The Literary Press World, The Needs of an Editor, and the Virtue of Reading Blind

I returned, and saw under the sun, that the race is not to the swift, nor the battle to the strong, neither yet bread to the wise, nor yet riches to men of understanding, nor yet favour to men of skill; but time and chance happeneth to them all. Ecclesiates 9:11 KJV

This quote crossed my mind after I read Peter Orner’s well done essay in today’s New York Times entitled Modern Love. I admired how well he wrote short sentences and incomplete ones. But was the essay any more fulfilling or technically expert than others I have read? Not really. How, then, did it get into the most widely circulated newspaper in America? What quality made it stand out? Or could there be other reasons?

One reason could be that the editor was looking for just such a piece when it crossed her desk. You never know what an editor needs unless they make it clear. Such desires, though, are rarely publicized by leading magazines and newspapers. Exceptions exist when a title’s submission page (if any) list requirements, when an editorial calendar for the coming year is published, or when there is a working relation with the editor. Failing that, making several short pitches at a time (internal link) is what I consider the most efficient way to solicit. Keep pitching!

The other reason Orner’s piece might have been picked was because of his credentials. The bio line says he is a Fulbright Scholar in Namibia and the author of four books of fiction and the essay collection “Am I Alone Here?” How do you compete against that if you are a non-academic and perhaps someone unpublished? That’s where the world of the literary press comes in. Although addressing a vastly smaller audience, most presses read blind, that is, you are usually under strict orders not to identify yourself in your MS. I am told this often extends to University Presses as well. True, the publication might disregard you after they’ve selected your writing, after finding out that you don’t possess an M.F.A., but that sort of pessimism can kill your spirit. Be positive, it’s the only way to go on. Now, let’s go back to Ecclesiastes.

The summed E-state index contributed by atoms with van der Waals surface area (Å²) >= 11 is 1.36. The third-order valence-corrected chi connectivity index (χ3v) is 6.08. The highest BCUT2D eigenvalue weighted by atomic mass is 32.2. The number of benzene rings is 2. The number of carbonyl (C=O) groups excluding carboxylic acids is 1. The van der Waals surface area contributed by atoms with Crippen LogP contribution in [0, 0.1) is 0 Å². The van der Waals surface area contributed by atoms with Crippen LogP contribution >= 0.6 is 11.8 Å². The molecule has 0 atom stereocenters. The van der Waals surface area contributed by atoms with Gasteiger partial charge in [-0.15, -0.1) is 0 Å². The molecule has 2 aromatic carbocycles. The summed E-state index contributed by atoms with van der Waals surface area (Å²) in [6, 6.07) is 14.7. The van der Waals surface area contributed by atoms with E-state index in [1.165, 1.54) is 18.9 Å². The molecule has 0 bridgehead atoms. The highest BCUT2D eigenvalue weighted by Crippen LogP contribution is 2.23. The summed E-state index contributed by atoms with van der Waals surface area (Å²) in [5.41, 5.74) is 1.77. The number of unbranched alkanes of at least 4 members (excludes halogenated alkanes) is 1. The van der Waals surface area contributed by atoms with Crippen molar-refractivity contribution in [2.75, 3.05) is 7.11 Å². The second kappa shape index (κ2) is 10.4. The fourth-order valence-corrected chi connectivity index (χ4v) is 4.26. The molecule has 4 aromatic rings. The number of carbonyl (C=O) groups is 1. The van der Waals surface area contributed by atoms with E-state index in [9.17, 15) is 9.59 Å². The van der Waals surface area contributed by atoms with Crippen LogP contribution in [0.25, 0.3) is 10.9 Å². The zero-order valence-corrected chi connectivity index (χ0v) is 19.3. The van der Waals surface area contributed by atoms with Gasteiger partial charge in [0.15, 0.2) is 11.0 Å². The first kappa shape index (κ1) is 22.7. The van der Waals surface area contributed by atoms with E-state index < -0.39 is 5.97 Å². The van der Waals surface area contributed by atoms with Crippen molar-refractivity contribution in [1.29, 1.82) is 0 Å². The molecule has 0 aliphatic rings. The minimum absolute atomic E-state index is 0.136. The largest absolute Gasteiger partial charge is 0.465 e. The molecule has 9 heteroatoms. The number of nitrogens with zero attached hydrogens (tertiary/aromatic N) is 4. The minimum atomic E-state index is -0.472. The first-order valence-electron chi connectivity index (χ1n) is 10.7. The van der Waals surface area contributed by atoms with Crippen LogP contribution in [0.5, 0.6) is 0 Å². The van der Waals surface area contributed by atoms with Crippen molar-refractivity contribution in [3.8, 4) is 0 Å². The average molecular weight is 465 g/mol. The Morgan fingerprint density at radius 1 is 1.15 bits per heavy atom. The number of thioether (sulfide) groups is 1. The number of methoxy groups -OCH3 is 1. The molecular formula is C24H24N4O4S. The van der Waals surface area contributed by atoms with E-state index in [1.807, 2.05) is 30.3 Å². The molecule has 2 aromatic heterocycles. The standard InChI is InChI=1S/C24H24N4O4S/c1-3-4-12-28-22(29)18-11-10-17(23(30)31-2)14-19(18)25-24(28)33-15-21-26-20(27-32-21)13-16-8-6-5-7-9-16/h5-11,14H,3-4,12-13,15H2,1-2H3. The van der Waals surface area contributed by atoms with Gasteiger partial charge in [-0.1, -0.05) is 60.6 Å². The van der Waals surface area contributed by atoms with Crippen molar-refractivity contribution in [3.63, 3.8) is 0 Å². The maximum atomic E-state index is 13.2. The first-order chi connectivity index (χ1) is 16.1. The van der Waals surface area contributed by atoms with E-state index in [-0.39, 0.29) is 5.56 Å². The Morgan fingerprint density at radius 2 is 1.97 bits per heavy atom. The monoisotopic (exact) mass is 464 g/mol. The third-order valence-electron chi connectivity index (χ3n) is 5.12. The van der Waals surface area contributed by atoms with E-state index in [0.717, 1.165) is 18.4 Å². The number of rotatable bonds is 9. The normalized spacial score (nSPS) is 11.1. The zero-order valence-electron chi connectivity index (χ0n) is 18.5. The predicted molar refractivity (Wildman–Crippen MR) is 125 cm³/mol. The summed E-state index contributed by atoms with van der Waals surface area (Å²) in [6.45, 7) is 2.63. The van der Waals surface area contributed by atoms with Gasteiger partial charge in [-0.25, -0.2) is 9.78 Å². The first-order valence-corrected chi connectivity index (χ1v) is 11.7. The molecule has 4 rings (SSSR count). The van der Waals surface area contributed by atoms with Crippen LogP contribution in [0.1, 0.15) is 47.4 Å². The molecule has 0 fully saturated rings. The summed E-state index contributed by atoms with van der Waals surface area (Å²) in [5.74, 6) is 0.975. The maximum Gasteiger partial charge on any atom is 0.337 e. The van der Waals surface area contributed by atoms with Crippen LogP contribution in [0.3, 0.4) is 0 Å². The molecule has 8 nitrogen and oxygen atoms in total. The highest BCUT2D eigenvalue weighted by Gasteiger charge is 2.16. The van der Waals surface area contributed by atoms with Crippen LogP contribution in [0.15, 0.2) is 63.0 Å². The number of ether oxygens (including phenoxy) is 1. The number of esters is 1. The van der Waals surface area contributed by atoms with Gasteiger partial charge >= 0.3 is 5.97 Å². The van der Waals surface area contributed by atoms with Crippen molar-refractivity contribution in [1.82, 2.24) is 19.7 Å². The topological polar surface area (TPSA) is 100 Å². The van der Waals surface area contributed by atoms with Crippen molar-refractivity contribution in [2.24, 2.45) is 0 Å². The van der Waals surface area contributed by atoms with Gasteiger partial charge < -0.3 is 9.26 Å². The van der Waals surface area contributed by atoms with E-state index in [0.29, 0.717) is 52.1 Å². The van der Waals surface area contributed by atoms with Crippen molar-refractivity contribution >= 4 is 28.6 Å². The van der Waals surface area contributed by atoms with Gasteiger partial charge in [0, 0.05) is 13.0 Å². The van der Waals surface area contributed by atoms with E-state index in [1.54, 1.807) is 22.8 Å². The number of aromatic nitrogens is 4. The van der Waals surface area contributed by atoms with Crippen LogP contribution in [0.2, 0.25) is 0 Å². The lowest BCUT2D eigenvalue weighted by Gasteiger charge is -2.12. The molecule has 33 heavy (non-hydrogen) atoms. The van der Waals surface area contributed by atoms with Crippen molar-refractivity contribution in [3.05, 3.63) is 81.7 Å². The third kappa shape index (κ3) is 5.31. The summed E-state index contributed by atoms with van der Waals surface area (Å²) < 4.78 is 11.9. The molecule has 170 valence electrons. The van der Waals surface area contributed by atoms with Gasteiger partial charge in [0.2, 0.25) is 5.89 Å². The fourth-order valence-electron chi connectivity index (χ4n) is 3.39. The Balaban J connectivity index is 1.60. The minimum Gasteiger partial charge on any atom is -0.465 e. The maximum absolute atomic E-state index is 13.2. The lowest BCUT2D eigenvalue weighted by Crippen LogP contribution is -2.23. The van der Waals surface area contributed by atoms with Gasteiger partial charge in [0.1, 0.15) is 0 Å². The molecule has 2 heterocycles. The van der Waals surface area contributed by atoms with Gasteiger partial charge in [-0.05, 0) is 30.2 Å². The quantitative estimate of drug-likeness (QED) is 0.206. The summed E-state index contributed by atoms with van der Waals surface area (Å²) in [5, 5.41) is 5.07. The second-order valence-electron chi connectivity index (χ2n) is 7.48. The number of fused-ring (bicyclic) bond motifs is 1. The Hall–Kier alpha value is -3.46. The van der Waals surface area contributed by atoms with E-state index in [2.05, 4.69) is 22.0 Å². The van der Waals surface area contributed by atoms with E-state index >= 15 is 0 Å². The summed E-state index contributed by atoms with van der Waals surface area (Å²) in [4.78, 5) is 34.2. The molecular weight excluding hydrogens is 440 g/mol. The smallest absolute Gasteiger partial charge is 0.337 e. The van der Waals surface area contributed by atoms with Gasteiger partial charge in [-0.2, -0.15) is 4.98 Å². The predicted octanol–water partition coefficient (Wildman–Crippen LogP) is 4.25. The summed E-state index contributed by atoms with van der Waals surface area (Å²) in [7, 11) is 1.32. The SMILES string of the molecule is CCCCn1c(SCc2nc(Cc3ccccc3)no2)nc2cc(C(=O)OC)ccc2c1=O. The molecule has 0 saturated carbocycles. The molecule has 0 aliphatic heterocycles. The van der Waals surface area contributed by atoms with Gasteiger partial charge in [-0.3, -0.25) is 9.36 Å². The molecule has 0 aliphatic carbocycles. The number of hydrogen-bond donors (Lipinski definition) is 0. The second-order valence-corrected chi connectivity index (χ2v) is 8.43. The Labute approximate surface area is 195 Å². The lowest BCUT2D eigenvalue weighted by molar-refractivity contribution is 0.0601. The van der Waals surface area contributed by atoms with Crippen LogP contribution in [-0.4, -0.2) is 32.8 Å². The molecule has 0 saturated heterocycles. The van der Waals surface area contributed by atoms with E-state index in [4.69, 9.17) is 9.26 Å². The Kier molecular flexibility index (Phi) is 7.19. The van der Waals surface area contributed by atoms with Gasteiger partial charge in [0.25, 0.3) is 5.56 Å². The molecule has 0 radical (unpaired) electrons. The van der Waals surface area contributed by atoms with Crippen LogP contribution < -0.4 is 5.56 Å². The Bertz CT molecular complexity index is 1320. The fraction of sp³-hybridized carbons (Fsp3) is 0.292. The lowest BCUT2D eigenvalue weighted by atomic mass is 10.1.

All of us need luck. Time and chance happen to everyone. I once proposed an article at the exact time an editor was considering such a story. How often does that happen? But I will take that lucky break and move forward. Establishing a relation with an editor, no matter how it happens, even by chance, is the most reliable way to get more work. You become a known commodity and your e-mails get read. Keep writing and explore the literary world if you need to break in. Keep pitching and good luck.

About thomasfarley01

Freelance writer who specializes in history, technology, and human interest stories.
This entry was posted in Literary Magazine submissions, Magazine article, Thoughts on writing, Uncategorized, Writing by others, Writing tips and tagged , , , , , . Bookmark the permalink.

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